Steve Peters

Experience Design | AR/VR | Geolocation Games

Helping agencies, theme parks, studios and brands develop engaging, immersive experiences.

Music just wants to be free!

Techcrunch has a great article today about the Music Business and the changing technological landscape:

“…artists and labels will stop thinking of digital music as a source of revenue and start thinking about it as a way to market their real products.” (link)

I’ve been saying this for a while now. So much of what happens on the internet and related tech is like Pandora’s Box. Once something is in the wild, it’s there to stay. Whether it’s someone posting bad things about your company, sekrets to your game or DRM free music, trying to control it or stuff it back is like trying to put a broken egg back together. It ain’t gonna happen.

Unfortunately, rather than embracing the technology, the music industry has, by and large, made huge efforts to put locks on things, spending millions of dollars in the process. Thing is, they have to know it’s a losing battle, that they are facing the end of a revenue model that’s been in place for decades. So I’m thinking all of this DRM stuff and accompanying RIAA lawsuits must just be some sort of money grab while there’s still money to be had down that avenue.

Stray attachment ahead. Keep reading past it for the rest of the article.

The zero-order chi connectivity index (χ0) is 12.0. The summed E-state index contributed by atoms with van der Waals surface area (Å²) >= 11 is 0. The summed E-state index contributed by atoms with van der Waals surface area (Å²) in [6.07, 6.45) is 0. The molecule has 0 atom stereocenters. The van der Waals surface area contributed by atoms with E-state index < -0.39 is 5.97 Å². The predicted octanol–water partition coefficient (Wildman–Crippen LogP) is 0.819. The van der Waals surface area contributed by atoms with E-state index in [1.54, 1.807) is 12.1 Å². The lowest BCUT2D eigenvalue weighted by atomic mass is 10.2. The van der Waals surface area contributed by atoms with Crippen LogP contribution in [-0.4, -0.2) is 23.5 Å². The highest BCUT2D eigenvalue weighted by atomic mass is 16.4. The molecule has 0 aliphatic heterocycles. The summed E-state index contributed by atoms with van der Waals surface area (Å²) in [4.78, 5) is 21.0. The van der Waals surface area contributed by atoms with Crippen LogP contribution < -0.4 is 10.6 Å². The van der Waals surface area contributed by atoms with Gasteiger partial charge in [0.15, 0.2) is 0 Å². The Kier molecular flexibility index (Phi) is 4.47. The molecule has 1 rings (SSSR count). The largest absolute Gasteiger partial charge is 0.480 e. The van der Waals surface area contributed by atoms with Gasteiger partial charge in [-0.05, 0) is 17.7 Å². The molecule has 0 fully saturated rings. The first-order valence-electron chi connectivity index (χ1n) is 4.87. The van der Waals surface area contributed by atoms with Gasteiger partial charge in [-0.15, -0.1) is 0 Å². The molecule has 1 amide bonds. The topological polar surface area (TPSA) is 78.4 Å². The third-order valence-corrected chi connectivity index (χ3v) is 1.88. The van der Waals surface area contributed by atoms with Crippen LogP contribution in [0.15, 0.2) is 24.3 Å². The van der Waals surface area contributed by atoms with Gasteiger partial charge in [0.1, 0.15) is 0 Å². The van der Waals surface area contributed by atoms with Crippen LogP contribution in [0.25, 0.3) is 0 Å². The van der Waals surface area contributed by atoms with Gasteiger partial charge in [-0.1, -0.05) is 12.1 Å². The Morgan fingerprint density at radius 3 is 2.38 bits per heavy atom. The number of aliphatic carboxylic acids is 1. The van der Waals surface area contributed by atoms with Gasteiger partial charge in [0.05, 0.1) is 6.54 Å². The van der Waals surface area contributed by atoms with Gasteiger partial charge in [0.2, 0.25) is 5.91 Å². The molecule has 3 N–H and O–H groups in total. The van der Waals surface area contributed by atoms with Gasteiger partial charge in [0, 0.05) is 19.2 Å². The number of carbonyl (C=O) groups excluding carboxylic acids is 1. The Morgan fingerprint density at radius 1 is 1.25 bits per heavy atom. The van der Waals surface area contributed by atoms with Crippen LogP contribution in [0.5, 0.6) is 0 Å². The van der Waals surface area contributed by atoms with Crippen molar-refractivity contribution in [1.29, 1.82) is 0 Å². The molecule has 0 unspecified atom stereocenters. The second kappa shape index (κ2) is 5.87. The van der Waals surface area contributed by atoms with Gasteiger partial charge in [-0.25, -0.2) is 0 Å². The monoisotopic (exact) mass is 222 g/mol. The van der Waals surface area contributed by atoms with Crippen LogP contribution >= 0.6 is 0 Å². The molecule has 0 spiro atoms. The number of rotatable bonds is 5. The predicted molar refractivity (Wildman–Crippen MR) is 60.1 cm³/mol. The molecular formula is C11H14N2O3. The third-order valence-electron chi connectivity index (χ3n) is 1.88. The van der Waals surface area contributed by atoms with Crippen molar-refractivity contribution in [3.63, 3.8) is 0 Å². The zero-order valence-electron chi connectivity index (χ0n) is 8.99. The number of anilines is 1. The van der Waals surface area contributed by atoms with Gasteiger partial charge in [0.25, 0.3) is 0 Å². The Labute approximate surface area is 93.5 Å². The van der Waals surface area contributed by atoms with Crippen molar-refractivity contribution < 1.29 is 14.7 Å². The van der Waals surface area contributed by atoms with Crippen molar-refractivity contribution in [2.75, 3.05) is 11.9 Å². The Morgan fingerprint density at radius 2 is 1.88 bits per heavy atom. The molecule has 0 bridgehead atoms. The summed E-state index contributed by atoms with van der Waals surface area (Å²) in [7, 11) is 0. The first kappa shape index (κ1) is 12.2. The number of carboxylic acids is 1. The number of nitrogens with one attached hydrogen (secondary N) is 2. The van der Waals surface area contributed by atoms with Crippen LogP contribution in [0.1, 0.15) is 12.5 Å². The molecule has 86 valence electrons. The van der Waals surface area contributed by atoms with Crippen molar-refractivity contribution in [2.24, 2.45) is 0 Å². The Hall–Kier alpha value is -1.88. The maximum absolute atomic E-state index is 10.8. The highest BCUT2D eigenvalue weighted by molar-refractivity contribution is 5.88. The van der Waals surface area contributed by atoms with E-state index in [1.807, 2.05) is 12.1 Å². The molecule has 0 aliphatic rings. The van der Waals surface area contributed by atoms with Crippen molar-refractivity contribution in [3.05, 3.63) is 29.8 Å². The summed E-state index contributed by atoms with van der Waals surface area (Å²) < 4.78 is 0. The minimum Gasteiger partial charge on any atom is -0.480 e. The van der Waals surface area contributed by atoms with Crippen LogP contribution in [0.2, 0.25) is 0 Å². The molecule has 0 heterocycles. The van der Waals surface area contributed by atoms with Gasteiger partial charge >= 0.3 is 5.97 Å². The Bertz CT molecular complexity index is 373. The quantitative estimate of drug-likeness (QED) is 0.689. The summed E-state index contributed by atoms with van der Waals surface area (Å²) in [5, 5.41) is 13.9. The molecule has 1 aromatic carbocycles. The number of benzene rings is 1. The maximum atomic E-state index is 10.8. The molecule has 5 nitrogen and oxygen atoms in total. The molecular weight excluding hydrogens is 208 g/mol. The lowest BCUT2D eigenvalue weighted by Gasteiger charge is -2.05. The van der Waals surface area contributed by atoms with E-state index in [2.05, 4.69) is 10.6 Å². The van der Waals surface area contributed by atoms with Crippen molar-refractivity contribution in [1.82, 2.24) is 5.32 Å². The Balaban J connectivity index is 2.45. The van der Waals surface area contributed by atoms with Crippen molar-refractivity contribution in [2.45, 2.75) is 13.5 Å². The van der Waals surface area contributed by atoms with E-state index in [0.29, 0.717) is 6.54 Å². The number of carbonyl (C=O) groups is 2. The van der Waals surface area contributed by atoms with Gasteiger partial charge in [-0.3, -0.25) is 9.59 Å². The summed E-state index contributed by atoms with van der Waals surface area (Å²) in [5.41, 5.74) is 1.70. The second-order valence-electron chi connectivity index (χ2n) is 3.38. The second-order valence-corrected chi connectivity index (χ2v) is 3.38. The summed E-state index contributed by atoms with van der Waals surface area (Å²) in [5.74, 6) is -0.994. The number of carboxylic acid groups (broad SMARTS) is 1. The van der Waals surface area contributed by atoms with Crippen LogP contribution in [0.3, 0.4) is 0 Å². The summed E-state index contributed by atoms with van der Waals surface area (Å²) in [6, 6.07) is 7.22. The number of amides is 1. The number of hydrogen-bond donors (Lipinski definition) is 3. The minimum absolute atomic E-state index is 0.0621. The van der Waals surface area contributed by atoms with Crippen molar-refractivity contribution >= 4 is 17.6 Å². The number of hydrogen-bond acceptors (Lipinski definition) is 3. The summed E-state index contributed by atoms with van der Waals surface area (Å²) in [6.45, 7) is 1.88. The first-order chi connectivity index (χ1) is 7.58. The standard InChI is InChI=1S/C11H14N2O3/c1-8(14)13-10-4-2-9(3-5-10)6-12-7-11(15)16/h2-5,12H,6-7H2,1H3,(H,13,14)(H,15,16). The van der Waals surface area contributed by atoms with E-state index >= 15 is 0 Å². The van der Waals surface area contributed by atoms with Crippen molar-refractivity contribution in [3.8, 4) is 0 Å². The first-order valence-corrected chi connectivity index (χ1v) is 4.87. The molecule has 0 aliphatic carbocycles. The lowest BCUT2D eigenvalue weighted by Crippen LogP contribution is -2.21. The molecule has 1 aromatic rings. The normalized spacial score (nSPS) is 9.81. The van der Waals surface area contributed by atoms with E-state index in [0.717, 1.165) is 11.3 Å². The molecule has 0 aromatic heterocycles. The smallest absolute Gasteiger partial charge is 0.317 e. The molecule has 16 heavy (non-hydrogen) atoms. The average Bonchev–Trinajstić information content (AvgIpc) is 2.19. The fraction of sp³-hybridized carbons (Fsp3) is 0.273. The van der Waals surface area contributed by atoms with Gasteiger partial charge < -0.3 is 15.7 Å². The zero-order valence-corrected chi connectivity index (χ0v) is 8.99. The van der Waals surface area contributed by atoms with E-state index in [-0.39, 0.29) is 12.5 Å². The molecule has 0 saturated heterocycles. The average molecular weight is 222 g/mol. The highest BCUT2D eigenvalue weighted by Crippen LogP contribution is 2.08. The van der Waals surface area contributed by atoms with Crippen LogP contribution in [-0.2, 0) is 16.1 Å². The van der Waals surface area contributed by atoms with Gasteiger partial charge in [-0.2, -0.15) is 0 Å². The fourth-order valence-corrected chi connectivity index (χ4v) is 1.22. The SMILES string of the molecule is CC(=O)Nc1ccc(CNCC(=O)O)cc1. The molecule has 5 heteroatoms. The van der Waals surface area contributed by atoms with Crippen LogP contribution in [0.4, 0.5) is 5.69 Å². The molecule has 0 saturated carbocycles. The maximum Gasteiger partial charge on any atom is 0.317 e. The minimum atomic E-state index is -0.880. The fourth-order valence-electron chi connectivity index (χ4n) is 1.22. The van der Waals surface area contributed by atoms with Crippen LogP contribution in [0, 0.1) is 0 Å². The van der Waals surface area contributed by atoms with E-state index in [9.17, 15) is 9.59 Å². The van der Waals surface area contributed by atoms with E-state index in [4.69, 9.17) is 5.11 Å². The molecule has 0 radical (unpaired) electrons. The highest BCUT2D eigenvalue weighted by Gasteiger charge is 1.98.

But here’s my prediction: Record companies will eventually come to the conclusion that the albums themselves aren’t product, but promotional material for the real moneymaker: Concert Tours.

Record companies already underwrite tours and take a cut of the profits. For the artists, their concerts are where they net the most income as well (at least most artists), so it’s a win/win there.

The only folks that lose in this upcoming scenario are the songwriters, who usually make their income from album sales. If album sales go away, so does their paycheck. Sure, they’ll still get airplay royalties (thanks to ASCAP, SESAC, etc.), but those royalties are usually a fraction of what they now receive from sales.

As a result, I think there’ll be a change toward more successful artists writing their own material. The days of the staff songwriter will come to an end, pretty much. But I don’t think that’ll be a bad thing.

But that’s all I’m going to say on this here, even though there’s so much more that could be discussed. Sorry I felt the need to even talk about this whole thing, but since I’ve been a musician/composer all my life and this is a tech issue I thought “hey, why not?” But I shall not pontificate further. This is supposed to be a micro-blog after all. :)